United States: For those about to rock

By Chris Schulz

The world's top music festivals draw big names to their super-charged events. Chris Schulz looks at America's leading live music festivals.
US singer Lana Del Ray.
US singer Lana Del Ray.

Coachella

What: Year in, year out, Coachella sets the standard for other music festivals with the best line-up across every genre. They also persuade a couple of seminal bands to reform each year.

Where and when: A dusty desert venue in Palm Springs (an hour or so from Los Angeles) with the same line-up performing over two weekends each year. This year it's April 11-13 and 18-20.

Why go? Why wouldn't you want to go to the world's greatest music festival? For starters, this year's line-up includes reformed rappers Outkast for their first shows since going on hiatus in 2007. Also, Kiwi acts Lorde and The Naked and Famous are on the bill, and whether you're into rock, dance, hip-hop or electro-boogie jungle jams, you'll find something to enjoy.

Plus, it's not just about music: food choices are excellent, there's an extensive art trail to explore and, if you're in the mood, you can even visit the on-site music store and pick up some vinyl.

Just keep them out of the sun - it gets hot.

Oh, and you can take your kids there for free if they're under 5.

Line-up: Outkast, Muse, Arcade Fire, The Knife, Broken Bells, Queens of the Stone Age, Skrillex, Pharrell, Beck, Lana Del Rey.

Tickets: This year's festival has already sold out, as it does most years. A three-day pass went for US$375 ($439).

Lollapalooza

What: A three-day festival that isn't afraid to include big-name pop stars on its alt- and indie-friendly line-up. Lady Gaga has even performed there.

Where and when: It's held in Grant Park in the middle of Chicago, usually around the beginning of August.

Why go? Jane's Addiction frontman Perry Farrell curates this annual event, notable for being completely green with a friendly, welcoming atmosphere.

The Grant Park site has main stages at either end of its long, rectangular layout, so prepare to do some running if there are timetable clashes. But there's just something special about standing in front of the main stage watching one of the world's biggest bands, with Chicago's gigantic buildings lighting up the skyline. And being so close to town, it's extremely easy to grab a drink and a meal then head back to your hotel after the last acts of the day have played. Also, if it gets too hot there's a giant water fountain to jump into.

Line-up: This year's isn't out yet but in 2013 it was headlined by The Cure, with Mumford & Sons, The Killers, Nine Inch Nails and Phoenix also on the bill.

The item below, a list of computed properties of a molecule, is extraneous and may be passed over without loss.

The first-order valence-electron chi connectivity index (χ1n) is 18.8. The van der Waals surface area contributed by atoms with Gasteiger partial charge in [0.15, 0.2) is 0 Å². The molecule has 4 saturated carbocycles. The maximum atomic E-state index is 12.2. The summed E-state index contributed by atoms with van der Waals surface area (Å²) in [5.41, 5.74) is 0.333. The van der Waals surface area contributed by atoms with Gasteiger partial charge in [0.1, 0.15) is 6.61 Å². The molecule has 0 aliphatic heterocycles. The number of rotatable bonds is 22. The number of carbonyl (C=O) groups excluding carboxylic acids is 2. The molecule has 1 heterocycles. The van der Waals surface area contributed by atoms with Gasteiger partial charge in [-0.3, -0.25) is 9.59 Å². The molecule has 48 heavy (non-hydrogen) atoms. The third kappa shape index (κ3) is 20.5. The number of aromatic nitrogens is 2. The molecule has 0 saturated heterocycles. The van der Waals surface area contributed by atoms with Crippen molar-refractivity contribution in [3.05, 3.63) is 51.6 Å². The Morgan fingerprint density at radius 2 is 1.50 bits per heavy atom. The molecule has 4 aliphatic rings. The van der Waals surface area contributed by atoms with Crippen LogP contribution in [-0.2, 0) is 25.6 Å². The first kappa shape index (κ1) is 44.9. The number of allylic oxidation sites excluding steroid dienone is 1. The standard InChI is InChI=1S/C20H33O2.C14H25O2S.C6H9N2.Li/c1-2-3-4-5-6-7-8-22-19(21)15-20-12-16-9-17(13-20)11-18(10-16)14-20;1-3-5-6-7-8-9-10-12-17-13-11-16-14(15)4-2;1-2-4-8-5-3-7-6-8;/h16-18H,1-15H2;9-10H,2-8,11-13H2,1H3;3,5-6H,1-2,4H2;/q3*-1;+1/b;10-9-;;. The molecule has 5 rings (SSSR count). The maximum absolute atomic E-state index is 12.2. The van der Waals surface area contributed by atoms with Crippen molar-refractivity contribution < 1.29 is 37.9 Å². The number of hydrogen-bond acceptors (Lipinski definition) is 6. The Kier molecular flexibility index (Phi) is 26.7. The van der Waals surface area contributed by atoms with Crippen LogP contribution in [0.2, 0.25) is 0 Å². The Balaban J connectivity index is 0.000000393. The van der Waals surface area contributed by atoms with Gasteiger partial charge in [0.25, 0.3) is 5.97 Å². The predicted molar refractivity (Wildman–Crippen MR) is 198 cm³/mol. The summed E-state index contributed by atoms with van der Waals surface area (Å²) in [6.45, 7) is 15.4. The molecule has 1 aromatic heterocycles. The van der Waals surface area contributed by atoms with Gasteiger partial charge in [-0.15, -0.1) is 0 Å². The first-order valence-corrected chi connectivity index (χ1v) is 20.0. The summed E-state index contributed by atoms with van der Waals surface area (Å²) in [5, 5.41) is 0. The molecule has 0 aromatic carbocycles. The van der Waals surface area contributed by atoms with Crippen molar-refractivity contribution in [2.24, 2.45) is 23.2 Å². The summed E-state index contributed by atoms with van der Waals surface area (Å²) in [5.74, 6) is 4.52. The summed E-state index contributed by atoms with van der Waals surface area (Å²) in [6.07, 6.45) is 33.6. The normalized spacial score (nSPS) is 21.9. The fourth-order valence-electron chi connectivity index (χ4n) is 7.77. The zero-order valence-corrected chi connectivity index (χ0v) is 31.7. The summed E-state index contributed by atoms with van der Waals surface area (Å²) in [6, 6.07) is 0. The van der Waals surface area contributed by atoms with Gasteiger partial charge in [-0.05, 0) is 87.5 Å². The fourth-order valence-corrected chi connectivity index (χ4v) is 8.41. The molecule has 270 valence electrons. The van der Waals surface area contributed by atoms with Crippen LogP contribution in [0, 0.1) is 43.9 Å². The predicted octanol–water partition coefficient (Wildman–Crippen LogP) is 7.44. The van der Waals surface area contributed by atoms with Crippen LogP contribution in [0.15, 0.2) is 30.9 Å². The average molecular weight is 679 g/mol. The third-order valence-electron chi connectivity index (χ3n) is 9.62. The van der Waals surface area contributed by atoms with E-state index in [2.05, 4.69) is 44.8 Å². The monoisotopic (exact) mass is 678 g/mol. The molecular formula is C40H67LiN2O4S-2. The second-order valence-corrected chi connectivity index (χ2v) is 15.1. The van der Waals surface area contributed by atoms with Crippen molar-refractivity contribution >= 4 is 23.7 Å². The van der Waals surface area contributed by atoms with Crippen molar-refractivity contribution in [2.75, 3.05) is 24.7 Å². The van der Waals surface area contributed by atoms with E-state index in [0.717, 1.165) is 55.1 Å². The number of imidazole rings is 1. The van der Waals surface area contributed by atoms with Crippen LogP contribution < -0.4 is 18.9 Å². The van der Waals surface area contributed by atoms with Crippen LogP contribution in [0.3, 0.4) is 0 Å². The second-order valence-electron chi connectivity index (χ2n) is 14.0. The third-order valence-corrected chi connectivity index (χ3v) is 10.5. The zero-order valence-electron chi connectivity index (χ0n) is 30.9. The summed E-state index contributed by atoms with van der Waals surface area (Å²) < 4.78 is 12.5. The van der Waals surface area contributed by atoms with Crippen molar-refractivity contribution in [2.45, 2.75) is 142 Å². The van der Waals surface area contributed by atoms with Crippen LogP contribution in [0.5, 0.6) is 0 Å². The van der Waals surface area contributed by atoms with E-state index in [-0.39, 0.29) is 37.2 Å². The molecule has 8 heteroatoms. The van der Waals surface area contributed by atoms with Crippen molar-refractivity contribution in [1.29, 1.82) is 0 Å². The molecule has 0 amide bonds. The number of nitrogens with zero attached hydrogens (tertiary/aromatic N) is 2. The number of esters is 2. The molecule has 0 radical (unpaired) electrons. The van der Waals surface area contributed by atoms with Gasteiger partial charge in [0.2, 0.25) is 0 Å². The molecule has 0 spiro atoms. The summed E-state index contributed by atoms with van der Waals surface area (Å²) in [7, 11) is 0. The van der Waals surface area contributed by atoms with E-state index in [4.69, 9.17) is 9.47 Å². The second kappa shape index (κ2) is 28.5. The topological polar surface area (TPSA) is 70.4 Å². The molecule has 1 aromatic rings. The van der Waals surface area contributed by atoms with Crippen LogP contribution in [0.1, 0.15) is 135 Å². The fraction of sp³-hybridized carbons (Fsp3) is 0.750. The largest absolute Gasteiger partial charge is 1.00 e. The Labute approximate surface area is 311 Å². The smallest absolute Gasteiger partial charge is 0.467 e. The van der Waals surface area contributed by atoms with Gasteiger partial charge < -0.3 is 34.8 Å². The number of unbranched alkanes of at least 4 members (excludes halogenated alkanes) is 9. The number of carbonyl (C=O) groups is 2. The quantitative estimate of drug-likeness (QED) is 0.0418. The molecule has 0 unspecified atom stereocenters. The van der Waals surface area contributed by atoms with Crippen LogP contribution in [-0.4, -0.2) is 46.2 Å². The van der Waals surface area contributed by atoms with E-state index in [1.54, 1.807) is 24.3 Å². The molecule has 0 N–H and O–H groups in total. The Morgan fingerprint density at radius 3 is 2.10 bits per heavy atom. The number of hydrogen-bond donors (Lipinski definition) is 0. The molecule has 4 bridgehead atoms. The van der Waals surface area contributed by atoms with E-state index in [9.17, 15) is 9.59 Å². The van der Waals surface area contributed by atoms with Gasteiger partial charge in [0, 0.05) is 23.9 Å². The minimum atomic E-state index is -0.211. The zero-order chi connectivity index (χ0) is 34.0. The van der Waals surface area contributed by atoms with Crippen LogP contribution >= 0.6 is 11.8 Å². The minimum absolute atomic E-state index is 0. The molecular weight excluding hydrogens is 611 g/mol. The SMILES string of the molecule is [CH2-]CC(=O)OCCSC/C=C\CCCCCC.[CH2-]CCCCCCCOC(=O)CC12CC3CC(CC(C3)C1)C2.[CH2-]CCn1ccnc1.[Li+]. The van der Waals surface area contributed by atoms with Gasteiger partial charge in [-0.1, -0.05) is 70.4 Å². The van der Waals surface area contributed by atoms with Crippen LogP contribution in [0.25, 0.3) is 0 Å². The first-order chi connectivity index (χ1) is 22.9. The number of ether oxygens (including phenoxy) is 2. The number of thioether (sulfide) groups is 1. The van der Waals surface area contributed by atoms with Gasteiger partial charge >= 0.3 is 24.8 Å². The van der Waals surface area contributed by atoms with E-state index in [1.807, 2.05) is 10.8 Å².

Tickets: They aren't available yet but last year a three-day pass set you back about US$235 ($275).

Robert Smith of The Cure played at Lollapalooza last year.
Robert Smith of The Cure played at Lollapalooza last year.

Rock the bells

What: This one's for the misfits, the stoners, the students, the dreadlocked gypsies, the nerdy nomads and the tie-dye T-shirt-wearing vegans.

Where and when: The touring hip-hop festival hits four venues over four weekends in September: Los Angeles, San Francisco, Washington DC and New York.

Why go? If you're into hip-hop, this is the place you want to be. It's a celebration of all things rap and with three stages throwing out bass-heavy beats, you can see everything from old-school backpack rap to underground trap, doom-rap, blog-friendly indie rap and superstars like A$AP Rocky, Juicy J, Jurassic 5, Kid Cudi and Pusha T. Last year it expanded to include dance acts Girl Talk, A-Trak and Chase & Status.

Line-up: No word on who's playing this year but in 2013 it was headlined by the Wu-Tang Clan performing with an Ol' Dirty Bastard hologram.

Tickets: They're not out yet but a two-day pass set you back between $168-$198 in 2013.

Burning man

What: An eclectic, multi-stage festival that's now into its 14th year.

Where and when: Black Rock Desert in northwestern Nevada, from August 25 to September 1.

Why go? Because you'll have absolutely no idea what you're in for - no one does. What happens depends on what you're up for. There are no acts booked for particular times, no maps and no timetables, but participants are encouraged to get into the community spirit with a barter system called "gifting". Organisers describe it as a collective "dedicated to community, art, self-expression and self-reliance" that culminates in a giant figure of a man being burned to the ground. Last year, 68,000 people attended.

Line-up: There is none. But things will happen. That is guaranteed.

Tickets: Available now, and cost about US$380 ($445).

Bonnaroo

What: A two-day rap extravaganza that showcases the best of hip-hop - past, present and future.

Where and when: Great Stage Park in Manchester, Tennessee, held over four days in the middle of the year.

Why go? Bonnaroo's line-up is completely and utterly mad - but it seems to work. Everyone from Wu-Tang Clan to Jack Johnson, Alt-J, R Kelly, Bjork, Macklemore, Paul McCartney, "Weird Al" Yankovic, Billy Idol and Tom Petty played together last year, so it's like hitting the shuffle button on the world's biggest live jukebox. Plus you can do all the free yoga, restorative breathing and vinyasa classes you can handle. And you'll be hanging with the weirdest crowd of festival strangers you've ever seen.

Line-up: Elton John, Kanye, Jack White, Lionel Richie, Damon Albarn, Vampire Weekend, Ms. Lauren Hill, Seasick Steve.

Tickets: Aren't cheap, but look at that line-up! A four-day pass cost about US$270 ($315) last year.

Further information: For more on America's music festivals see DiscoverAmerica.com or try the 'Trip Tuner' for additional holiday inspiration.

- NZ Herald

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